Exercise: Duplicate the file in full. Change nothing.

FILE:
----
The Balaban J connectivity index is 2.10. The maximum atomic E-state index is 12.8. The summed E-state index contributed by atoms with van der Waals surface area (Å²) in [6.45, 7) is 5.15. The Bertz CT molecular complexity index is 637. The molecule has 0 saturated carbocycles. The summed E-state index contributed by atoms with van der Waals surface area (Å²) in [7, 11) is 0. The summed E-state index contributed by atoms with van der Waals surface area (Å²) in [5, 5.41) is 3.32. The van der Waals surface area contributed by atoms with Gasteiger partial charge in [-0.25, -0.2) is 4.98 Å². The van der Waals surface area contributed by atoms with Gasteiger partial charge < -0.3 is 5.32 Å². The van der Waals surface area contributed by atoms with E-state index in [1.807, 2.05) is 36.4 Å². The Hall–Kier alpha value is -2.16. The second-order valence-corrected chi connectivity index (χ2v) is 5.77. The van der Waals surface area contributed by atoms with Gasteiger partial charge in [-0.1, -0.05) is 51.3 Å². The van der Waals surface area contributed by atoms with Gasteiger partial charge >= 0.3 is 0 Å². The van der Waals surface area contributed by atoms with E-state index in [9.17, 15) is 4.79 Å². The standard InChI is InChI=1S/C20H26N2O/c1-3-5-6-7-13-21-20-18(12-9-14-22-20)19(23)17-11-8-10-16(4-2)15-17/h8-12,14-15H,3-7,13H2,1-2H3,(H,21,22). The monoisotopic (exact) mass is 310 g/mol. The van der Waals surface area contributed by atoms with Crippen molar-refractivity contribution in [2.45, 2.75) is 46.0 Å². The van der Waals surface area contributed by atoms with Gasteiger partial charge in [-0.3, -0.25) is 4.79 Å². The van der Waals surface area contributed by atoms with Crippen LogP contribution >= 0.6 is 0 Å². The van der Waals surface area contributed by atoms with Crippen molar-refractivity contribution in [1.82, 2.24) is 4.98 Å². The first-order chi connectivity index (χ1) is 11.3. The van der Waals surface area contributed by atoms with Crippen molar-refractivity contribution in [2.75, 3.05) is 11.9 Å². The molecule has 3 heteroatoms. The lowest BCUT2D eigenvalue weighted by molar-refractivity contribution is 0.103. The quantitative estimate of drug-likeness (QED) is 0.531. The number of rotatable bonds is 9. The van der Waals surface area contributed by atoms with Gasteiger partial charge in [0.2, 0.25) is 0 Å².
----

The Balaban J connectivity index is 2.10. The maximum atomic E-state index is 12.8. The summed E-state index contributed by atoms with van der Waals surface area (Å²) in [6.45, 7) is 5.15. The Bertz CT molecular complexity index is 637. The molecule has 0 saturated carbocycles. The summed E-state index contributed by atoms with van der Waals surface area (Å²) in [7, 11) is 0. The summed E-state index contributed by atoms with van der Waals surface area (Å²) in [5, 5.41) is 3.32. The van der Waals surface area contributed by atoms with Gasteiger partial charge in [-0.25, -0.2) is 4.98 Å². The van der Waals surface area contributed by atoms with Gasteiger partial charge < -0.3 is 5.32 Å². The van der Waals surface area contributed by atoms with E-state index in [1.807, 2.05) is 36.4 Å². The Hall–Kier alpha value is -2.16. The second-order valence-corrected chi connectivity index (χ2v) is 5.77. The van der Waals surface area contributed by atoms with Gasteiger partial charge in [-0.1, -0.05) is 51.3 Å². The van der Waals surface area contributed by atoms with Gasteiger partial charge >= 0.3 is 0 Å². The van der Waals surface area contributed by atoms with E-state index in [9.17, 15) is 4.79 Å². The standard InChI is InChI=1S/C20H26N2O/c1-3-5-6-7-13-21-20-18(12-9-14-22-20)19(23)17-11-8-10-16(4-2)15-17/h8-12,14-15H,3-7,13H2,1-2H3,(H,21,22). The monoisotopic (exact) mass is 310 g/mol. The van der Waals surface area contributed by atoms with Crippen molar-refractivity contribution in [2.45, 2.75) is 46.0 Å². The van der Waals surface area contributed by atoms with Gasteiger partial charge in [-0.3, -0.25) is 4.79 Å². The van der Waals surface area contributed by atoms with Crippen LogP contribution >= 0.6 is 0 Å². The van der Waals surface area contributed by atoms with Crippen molar-refractivity contribution in [1.82, 2.24) is 4.98 Å². The first-order chi connectivity index (χ1) is 11.3. The van der Waals surface area contributed by atoms with Crippen molar-refractivity contribution in [2.75, 3.05) is 11.9 Å². The molecule has 3 heteroatoms. The lowest BCUT2D eigenvalue weighted by molar-refractivity contribution is 0.103. The quantitative estimate of drug-likeness (QED) is 0.531. The number of rotatable bonds is 9. The van der Waals surface area contributed by atoms with Gasteiger partial charge in [0.2, 0.25) is 0 Å².